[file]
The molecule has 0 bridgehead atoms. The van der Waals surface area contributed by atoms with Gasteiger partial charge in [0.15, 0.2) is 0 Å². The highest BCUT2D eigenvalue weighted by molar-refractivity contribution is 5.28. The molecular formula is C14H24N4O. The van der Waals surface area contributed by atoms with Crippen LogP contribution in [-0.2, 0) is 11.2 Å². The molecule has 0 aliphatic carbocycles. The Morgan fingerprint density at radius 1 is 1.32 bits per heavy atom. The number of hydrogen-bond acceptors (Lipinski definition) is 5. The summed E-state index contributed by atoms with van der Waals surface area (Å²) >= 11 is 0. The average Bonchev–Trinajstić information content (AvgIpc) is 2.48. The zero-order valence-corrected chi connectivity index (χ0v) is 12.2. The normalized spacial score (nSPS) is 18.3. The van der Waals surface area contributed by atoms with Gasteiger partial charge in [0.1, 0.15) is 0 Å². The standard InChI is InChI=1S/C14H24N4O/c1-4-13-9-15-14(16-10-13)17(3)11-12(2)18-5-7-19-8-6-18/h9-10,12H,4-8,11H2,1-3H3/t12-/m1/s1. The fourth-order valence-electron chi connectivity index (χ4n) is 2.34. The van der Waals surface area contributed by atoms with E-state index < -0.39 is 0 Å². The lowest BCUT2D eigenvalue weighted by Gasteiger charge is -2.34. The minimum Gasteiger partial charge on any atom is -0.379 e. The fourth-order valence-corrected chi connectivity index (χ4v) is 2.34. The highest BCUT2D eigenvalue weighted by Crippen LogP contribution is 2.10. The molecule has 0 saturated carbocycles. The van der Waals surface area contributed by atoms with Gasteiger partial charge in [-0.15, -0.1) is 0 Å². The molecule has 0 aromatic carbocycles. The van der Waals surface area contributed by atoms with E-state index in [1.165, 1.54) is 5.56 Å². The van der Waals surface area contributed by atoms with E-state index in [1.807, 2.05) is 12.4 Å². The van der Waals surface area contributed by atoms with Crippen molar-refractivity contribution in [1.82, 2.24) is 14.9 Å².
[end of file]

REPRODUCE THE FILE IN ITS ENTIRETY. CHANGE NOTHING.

The molecule has 0 bridgehead atoms. The van der Waals surface area contributed by atoms with Gasteiger partial charge in [0.15, 0.2) is 0 Å². The highest BCUT2D eigenvalue weighted by molar-refractivity contribution is 5.28. The molecular formula is C14H24N4O. The van der Waals surface area contributed by atoms with Crippen LogP contribution in [-0.2, 0) is 11.2 Å². The molecule has 0 aliphatic carbocycles. The Morgan fingerprint density at radius 1 is 1.32 bits per heavy atom. The number of hydrogen-bond acceptors (Lipinski definition) is 5. The summed E-state index contributed by atoms with van der Waals surface area (Å²) >= 11 is 0. The average Bonchev–Trinajstić information content (AvgIpc) is 2.48. The zero-order valence-corrected chi connectivity index (χ0v) is 12.2. The normalized spacial score (nSPS) is 18.3. The van der Waals surface area contributed by atoms with Gasteiger partial charge in [0.1, 0.15) is 0 Å². The standard InChI is InChI=1S/C14H24N4O/c1-4-13-9-15-14(16-10-13)17(3)11-12(2)18-5-7-19-8-6-18/h9-10,12H,4-8,11H2,1-3H3/t12-/m1/s1. The fourth-order valence-electron chi connectivity index (χ4n) is 2.34. The van der Waals surface area contributed by atoms with E-state index < -0.39 is 0 Å². The lowest BCUT2D eigenvalue weighted by Gasteiger charge is -2.34. The minimum Gasteiger partial charge on any atom is -0.379 e. The fourth-order valence-corrected chi connectivity index (χ4v) is 2.34. The highest BCUT2D eigenvalue weighted by Crippen LogP contribution is 2.10. The molecule has 0 saturated carbocycles. The van der Waals surface area contributed by atoms with Gasteiger partial charge in [-0.15, -0.1) is 0 Å². The molecule has 0 aromatic carbocycles. The van der Waals surface area contributed by atoms with E-state index in [1.165, 1.54) is 5.56 Å². The van der Waals surface area contributed by atoms with E-state index in [1.807, 2.05) is 12.4 Å². The van der Waals surface area contributed by atoms with Crippen molar-refractivity contribution in [1.82, 2.24) is 14.9 Å².